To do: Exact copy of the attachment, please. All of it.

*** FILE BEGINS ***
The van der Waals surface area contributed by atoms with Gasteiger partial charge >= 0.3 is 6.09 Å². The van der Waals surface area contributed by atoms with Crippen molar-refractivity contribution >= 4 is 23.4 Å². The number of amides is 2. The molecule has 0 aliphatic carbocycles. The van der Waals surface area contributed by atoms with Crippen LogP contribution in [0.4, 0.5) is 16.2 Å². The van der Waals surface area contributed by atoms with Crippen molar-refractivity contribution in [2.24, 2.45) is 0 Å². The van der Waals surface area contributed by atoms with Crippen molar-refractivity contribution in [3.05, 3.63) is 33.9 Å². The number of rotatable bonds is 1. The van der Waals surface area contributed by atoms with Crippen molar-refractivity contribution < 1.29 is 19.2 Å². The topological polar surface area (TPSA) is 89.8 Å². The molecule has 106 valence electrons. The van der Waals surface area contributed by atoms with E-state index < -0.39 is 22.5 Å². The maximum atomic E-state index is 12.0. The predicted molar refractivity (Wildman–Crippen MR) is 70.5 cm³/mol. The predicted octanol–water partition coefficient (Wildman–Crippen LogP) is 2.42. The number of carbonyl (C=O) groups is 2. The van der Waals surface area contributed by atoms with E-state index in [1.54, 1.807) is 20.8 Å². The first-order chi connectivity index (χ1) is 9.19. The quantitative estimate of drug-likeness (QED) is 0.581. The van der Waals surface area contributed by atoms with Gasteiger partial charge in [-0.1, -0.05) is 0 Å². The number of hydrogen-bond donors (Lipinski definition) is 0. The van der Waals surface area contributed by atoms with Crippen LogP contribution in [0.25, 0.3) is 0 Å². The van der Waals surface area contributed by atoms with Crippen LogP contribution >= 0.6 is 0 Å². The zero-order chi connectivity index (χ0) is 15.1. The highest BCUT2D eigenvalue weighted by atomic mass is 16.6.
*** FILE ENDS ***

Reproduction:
The van der Waals surface area contributed by atoms with Gasteiger partial charge >= 0.3 is 6.09 Å². The van der Waals surface area contributed by atoms with Crippen molar-refractivity contribution >= 4 is 23.4 Å². The number of amides is 2. The molecule has 0 aliphatic carbocycles. The van der Waals surface area contributed by atoms with Crippen LogP contribution in [0.4, 0.5) is 16.2 Å². The van der Waals surface area contributed by atoms with Crippen molar-refractivity contribution in [2.24, 2.45) is 0 Å². The van der Waals surface area contributed by atoms with Crippen molar-refractivity contribution in [3.05, 3.63) is 33.9 Å². The number of rotatable bonds is 1. The van der Waals surface area contributed by atoms with Crippen molar-refractivity contribution < 1.29 is 19.2 Å². The topological polar surface area (TPSA) is 89.8 Å². The molecule has 106 valence electrons. The van der Waals surface area contributed by atoms with E-state index < -0.39 is 22.5 Å². The maximum atomic E-state index is 12.0. The predicted molar refractivity (Wildman–Crippen MR) is 70.5 cm³/mol. The predicted octanol–water partition coefficient (Wildman–Crippen LogP) is 2.42. The number of carbonyl (C=O) groups is 2. The van der Waals surface area contributed by atoms with E-state index in [1.54, 1.807) is 20.8 Å². The first-order chi connectivity index (χ1) is 9.19. The quantitative estimate of drug-likeness (QED) is 0.581. The van der Waals surface area contributed by atoms with Gasteiger partial charge in [-0.1, -0.05) is 0 Å². The number of hydrogen-bond donors (Lipinski definition) is 0. The van der Waals surface area contributed by atoms with Crippen LogP contribution in [0.25, 0.3) is 0 Å². The van der Waals surface area contributed by atoms with Crippen LogP contribution >= 0.6 is 0 Å². The zero-order chi connectivity index (χ0) is 15.1. The highest BCUT2D eigenvalue weighted by atomic mass is 16.6.